Old Ottawa South church finds new life as mosque

Imam Syed Soharwardy (front left), chair and founder of the Islamic Supreme Council of Canada, stands in front of the former St. Margaret Mary church in Ottawa alongside members of the community. His group is buying the building, with plans to turn it into a mosque and community centre. (Photo provided by Missy Fraser - image credit)
Imam Syed Soharwardy (front left), chair and founder of the Islamic Supreme Council of Canada, stands in front of the former St. Margaret Mary church in Ottawa alongside members of the community. His group is buying the building, with plans to turn it into a mosque and community centre. (Photo provided by Missy Fraser - image credit)

After sitting empty for three years, the former St. Margaret Mary Church will welcome worshippers and community members into its halls once again — but this time as a mosque.

In November, Imam Syed Soharwardy announced his organization, the Islamic Supreme Council of Canada, would be purchasing the Old Ottawa South church.

The group owns 32 mosques across the country, two of which are former churches.

Soharwardy said Old Ottawa South residents can expect more than just a mosque, however, as most of the property will be used for a multi-faith community centre.

"I [want to show] respect because this has been a church for over a century and people are emotionally, spiritually connected with this church," he told CBC Radio's Ottawa Morning.

Over the last month, the Calgary-based Soharwardy has been reaching out to people in the community to gather ideas for renewing the property.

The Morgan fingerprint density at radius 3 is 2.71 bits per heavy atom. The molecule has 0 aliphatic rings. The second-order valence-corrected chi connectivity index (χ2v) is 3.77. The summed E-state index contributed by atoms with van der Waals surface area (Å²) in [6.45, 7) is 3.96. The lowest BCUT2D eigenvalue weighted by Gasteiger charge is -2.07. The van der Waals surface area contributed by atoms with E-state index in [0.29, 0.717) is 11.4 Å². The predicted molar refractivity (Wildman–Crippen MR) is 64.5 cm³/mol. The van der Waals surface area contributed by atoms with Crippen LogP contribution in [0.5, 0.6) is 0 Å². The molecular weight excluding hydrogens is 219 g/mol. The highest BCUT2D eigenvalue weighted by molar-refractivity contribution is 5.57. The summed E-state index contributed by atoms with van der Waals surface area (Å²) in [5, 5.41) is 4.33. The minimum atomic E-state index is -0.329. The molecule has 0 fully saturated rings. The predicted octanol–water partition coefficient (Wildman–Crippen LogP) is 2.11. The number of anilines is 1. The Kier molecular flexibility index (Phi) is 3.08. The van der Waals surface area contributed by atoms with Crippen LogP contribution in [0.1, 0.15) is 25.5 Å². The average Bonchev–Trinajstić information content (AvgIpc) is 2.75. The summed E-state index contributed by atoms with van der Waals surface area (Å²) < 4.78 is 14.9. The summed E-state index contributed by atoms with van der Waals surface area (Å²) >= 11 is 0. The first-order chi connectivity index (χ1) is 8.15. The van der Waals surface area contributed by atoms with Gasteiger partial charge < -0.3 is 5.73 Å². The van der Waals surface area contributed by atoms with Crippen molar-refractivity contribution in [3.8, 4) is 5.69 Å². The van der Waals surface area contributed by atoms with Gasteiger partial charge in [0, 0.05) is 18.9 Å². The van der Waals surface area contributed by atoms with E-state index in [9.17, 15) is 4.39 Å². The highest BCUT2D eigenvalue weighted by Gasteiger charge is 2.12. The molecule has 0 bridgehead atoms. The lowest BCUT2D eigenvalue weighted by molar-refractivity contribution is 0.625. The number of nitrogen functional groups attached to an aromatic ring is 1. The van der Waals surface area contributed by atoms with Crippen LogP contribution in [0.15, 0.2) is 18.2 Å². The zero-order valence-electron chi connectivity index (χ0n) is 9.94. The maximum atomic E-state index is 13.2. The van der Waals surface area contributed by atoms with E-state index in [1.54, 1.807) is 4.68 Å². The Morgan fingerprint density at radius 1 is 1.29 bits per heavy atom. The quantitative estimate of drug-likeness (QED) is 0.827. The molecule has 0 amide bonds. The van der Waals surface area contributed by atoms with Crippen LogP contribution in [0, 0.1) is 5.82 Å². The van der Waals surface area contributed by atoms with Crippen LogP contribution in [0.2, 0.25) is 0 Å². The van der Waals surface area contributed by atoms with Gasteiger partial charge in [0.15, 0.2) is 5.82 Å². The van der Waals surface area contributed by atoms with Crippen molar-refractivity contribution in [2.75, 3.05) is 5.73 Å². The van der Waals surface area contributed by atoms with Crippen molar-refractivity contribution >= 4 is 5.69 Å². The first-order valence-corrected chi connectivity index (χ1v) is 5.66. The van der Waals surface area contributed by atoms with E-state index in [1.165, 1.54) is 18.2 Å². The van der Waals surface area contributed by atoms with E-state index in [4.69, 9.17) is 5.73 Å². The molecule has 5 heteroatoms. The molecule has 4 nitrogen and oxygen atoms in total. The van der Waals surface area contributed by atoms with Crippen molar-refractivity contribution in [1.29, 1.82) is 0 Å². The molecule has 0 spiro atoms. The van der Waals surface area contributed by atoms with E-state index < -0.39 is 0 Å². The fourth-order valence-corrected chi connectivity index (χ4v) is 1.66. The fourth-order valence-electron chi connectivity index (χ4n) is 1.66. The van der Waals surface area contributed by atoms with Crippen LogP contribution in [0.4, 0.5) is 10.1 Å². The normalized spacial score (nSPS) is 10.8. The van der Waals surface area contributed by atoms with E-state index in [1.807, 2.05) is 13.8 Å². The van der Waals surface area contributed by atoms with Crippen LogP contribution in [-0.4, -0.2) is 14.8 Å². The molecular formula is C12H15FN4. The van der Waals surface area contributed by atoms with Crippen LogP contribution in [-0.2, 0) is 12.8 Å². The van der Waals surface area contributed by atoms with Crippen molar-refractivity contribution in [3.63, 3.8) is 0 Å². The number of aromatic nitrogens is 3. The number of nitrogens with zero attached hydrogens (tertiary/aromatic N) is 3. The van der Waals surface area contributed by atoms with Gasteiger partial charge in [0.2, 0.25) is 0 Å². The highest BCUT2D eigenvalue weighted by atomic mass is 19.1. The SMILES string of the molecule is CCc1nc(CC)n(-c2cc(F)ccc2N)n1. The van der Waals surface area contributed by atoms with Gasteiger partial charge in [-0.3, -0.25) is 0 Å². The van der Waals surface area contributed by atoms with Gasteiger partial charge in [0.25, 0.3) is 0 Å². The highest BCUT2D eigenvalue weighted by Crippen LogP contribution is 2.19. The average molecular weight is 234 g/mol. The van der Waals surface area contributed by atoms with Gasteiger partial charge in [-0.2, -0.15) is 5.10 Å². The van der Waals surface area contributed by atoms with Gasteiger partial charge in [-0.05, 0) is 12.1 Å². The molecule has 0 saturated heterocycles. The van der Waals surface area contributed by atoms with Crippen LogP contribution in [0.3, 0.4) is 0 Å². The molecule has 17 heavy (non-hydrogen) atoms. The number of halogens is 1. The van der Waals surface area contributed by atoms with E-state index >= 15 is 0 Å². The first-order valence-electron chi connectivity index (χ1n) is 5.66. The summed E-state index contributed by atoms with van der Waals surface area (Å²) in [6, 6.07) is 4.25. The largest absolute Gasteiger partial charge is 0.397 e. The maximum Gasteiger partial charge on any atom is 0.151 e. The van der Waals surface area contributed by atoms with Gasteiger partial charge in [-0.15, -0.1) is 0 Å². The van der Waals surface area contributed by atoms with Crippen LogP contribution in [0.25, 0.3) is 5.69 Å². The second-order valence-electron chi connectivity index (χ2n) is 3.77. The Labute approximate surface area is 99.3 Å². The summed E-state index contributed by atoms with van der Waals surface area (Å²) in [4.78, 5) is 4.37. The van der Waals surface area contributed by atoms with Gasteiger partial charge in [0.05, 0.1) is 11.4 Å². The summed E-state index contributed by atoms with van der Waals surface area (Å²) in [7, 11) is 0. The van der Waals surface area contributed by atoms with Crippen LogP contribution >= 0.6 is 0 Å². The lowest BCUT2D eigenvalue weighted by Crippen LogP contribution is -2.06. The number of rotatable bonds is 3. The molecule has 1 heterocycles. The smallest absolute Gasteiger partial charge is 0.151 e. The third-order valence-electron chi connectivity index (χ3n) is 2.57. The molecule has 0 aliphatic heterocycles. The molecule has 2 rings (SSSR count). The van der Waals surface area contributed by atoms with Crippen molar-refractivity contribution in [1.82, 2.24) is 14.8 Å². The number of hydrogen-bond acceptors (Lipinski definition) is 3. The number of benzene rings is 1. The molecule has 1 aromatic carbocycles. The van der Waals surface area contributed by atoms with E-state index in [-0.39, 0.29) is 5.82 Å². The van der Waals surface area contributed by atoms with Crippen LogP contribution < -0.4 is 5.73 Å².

Soharwardy said the centre will be home to a senior citizens' group, a music and arts group and a Montessori school for children, among other programs. He hoped it would serve as an example for how different faith groups can live in harmony.

"I'm 100 per cent sure when this [sale] is closed in March, it will be a big nice model for the entire society of Canada and maybe for the world," Soharwardy said.

Photo provided by Missy Fraser
Photo provided by Missy Fraser

Original structure will be preserved

For Missy Fraser, Soharwardy's vision is a positive one.

"It's wonderful to me that it's going to continue to be a place of worship as it has been for the past century — but also continue to be a place of service to others," said Fraser, a longtime parishioner at St. Margaret Mary until it closed in 2019 due to a lack of funds.

"We're keeping the past, but we're moving into the future."

Soharwardy said he's gathered a lot of support from the community because he has no plans to demolish the church and is promising to limit renovations to its interior.  The property listing for the site described it as "ideal for residential development" and highlighted its potential for a five-storey building with 40 units.

Julie Ireton/CBC
Julie Ireton/CBC

"Community spaces, [we] can't recreate them when we lose them. And they're quite the treasure," said Fraser, whose father was an altar boy at St. Margaret Mary in the 1940s.

Soharwardy said his group is buying the property for $2.5 million. Though parishioners had hoped to see the sale's profits go toward residential school survivors, the archdiocese has refused to donate the funds, saying instead they would support survivors through community donations and other avenues.

The imam hopes to see the sale close in March, just in time to welcome Muslim worshippers for Ramadan.

"I have been trying quite hard for the last several years to find property in Ottawa. And finally that has been possible now," he said.